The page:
Wales: where we all can be at home
The Matter of Wales: epic views of a small country, by Jan Morris. Oxford, New York: Oxford University Press. Photographs by Paul Wakefield. 442 pages. $22.50. A durable sadness pervades Jan Morris's new book. Durable because Jan Morris writes a poet's English; sadness because the subject is Wales.
The author's style -- and it is a great one -- is suited to the subject. But since that subject is Wales, the appropriateness of the style is perhaps mooted by the fact the language is English, not Welsh. (Keep Welsh alive, the cry goes, and Wales cannot die.)
At present, only one Welsh person in four speaks Welsh. The patriot Gwynfor Evans threatened to starve himself to death if the government would not allow Wales a native-language TV station. ``It was an ideal victory of Welshness,'' Morris writes, ``peaceful, popular, frank and innocent.''
Wales is a land of sheep: ``Some 15 percent of all the sheep in the entire European Common Market live in Wales (but only 1 percent of the people),'' Morris notes. It's also a land of stone, water, and light. The qualities of these elements blend in the holy places, including ``the most venerated structure of all, the cathedral of Dewi Sant, St. David, not only the mother-church of Welsh Christianity, but the vortex of all that is holy in Wales.'' Morris writes of the presence of these qualities in combination; it is ``the unmistakable pause of holiness . . . and awes one suddenly with the power of old conviction.''
With this book, Morris joins the immortals. The splendors of the prose are, like Homer's sea, simply everywhere. She is an absolute master of the sentence. Variety is the rule. We leave the ``pause of holiness'' and listen to a story: ``When a fourteenth-century Mayor of Chester was kidnapped by the Welsh they took him to Mold and gave him a pie to eat, but when he cut it open he found only a rope inside, and with that rope they hanged him.''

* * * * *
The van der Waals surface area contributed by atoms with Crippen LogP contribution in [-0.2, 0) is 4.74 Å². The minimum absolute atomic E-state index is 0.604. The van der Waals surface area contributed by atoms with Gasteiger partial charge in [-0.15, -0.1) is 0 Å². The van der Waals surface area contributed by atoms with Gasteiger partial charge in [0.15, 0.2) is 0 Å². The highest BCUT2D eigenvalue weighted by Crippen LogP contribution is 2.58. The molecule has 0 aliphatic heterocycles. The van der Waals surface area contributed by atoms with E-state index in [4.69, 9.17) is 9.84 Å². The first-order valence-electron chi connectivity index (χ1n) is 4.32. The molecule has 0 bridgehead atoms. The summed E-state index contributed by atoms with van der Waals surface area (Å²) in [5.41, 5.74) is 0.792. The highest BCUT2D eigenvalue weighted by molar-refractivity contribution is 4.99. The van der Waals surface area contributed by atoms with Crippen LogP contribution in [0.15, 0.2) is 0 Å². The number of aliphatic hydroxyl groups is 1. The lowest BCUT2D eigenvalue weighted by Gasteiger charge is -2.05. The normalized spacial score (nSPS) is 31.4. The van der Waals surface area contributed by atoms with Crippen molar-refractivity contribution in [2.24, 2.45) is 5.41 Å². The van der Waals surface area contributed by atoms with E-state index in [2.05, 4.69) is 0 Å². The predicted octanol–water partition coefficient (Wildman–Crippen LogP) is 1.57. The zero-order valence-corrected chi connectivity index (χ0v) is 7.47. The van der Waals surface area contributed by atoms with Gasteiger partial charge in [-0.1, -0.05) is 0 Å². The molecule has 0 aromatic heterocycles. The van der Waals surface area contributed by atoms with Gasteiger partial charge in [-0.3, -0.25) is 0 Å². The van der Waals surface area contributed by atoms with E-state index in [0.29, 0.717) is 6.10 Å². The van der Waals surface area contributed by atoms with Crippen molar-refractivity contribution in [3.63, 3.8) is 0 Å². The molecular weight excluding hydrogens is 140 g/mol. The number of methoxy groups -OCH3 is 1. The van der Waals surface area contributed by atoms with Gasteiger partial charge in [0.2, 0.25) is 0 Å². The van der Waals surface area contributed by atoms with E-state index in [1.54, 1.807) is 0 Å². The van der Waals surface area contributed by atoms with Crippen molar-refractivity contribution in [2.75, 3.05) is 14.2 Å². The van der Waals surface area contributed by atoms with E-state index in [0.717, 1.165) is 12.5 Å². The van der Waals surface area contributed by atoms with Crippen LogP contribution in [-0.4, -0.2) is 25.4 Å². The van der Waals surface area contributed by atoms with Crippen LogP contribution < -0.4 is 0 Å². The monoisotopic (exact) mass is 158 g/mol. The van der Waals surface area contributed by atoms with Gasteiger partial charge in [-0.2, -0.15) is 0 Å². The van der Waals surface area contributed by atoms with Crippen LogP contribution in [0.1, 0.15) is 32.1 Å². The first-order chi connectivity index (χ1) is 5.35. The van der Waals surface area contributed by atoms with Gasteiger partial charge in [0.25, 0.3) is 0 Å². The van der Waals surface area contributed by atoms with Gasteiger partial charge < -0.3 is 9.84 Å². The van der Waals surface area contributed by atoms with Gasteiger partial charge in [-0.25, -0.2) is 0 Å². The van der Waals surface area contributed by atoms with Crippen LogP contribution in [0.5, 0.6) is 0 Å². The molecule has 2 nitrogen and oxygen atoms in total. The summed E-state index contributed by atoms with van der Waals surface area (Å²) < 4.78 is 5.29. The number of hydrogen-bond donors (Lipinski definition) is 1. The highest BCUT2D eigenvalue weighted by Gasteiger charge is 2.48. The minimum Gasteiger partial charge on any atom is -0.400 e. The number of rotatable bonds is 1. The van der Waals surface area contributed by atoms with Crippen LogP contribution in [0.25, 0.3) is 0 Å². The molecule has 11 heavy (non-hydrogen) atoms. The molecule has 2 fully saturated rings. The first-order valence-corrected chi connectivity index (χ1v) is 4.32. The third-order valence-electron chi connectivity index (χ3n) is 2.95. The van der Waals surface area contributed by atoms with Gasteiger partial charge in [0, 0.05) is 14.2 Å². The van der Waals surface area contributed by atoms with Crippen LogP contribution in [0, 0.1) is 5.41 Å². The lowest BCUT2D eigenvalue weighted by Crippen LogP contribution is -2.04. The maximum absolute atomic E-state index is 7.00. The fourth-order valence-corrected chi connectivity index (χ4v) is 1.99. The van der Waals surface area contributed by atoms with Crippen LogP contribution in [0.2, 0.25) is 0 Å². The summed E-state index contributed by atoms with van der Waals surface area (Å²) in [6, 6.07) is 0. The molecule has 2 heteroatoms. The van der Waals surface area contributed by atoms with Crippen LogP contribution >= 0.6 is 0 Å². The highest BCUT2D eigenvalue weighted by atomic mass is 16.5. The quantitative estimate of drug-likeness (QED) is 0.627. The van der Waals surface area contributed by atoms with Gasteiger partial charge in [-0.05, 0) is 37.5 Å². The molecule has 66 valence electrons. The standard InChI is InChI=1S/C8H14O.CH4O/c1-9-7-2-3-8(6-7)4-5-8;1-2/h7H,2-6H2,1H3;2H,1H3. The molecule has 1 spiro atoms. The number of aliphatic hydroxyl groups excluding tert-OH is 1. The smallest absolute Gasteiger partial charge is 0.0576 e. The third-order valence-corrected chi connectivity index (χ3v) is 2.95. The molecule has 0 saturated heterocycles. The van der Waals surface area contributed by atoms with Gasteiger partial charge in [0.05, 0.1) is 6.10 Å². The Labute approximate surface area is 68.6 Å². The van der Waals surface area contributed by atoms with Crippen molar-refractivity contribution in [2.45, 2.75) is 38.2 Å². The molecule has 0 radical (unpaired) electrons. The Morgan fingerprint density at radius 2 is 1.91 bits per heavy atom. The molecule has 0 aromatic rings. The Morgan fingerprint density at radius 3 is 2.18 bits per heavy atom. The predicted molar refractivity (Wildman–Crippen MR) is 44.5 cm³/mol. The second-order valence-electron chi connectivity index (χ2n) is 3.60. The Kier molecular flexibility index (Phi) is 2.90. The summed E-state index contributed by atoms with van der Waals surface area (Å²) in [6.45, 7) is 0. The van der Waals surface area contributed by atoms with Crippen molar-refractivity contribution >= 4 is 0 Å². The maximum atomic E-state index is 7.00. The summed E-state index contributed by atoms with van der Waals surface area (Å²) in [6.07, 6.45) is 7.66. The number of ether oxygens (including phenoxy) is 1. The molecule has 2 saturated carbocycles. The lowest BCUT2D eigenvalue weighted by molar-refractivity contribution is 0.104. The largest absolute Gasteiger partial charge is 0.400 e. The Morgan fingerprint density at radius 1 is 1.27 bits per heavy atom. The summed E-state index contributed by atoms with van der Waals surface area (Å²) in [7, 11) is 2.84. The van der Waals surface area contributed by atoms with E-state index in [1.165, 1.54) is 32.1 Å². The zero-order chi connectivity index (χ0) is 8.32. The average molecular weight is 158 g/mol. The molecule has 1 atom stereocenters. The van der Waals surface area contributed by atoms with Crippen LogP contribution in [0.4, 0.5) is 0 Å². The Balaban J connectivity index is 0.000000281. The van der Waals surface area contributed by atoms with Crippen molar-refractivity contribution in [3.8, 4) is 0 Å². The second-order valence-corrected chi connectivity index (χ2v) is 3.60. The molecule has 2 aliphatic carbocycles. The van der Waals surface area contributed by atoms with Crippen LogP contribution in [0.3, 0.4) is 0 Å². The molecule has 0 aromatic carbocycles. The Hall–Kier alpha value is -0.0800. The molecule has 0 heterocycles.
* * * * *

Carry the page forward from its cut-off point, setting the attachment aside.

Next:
We listen because we must. It's a big book, and we lose ourselves like children in the infinite variety of the matter of Wales. ``Like everything else in Wales, art tends to be close-focused . . . . Welsh artists have generally celebrated their own bro, their own chieftain, and in particular their own intimate experience of nature -- nature in detail, nature particular.''
But the book is more than a tapestry of vivid images of life. Morris thinks hard; there is thinking on every page. We learn that Wales stands for something. ``The essence of traditional Wales is the belief that social worth and cultural achievement need not be related to worldly success. . . .'' No wonder the English who still dream of Empire find Wales hard to take! Welsh has been until now a pejorative epithet in English (a ``Welsh pearl'' is a fake pearl). But Wales has its uses. The British must go through Wales to get to Ireland; it has minerals; the Welsh make good soldiers.
The centerpiece of the book is a seven-page ``Interlude,'' a ``fantasy'' on the theme of Welsh independence. Morris dreams in detail of the Republic of Wales. Wales is neutral, like Ireland, Sweden, or Switzerland. It is a member of the European Community. Its chief industry is the cooperatively owned steel mills of the south. Wales is ``the very model of a non-nuclear, neutral, un-militarist ecological state.''
A dream: the center of the book. The end of the book contemplates ``the Torment of the Two Peoples.'' Welsh and English, Wales and England. Perhaps it was no accident that, as Morris points out, it was a Welsh prime minister of Great Britain, David Lloyd George, who approved the Balfour Declaration promising a Jewish national home in Palestine.
To discover Wales in the pages of this book is to discover, once and for all, a country where we all can be at home. The pleasures of reading ``The Matter of Wales'' are as various as life in Wales itself; reading it (and one immediately wants to reread it, or, like me, finds himself rereading passages as one goes), we begin to love the idea of Wales, and to think ourselves worthy of that love. It is as if there were something Welsh about each of us, and that Jan Morris helps us to know ourselves more completely. Which is pretty much all we can ask of a book. ``The Matter of Wales'' brings out the best in us. A classic.
Tom D'Evelyn is the editor of the Monitor's book page.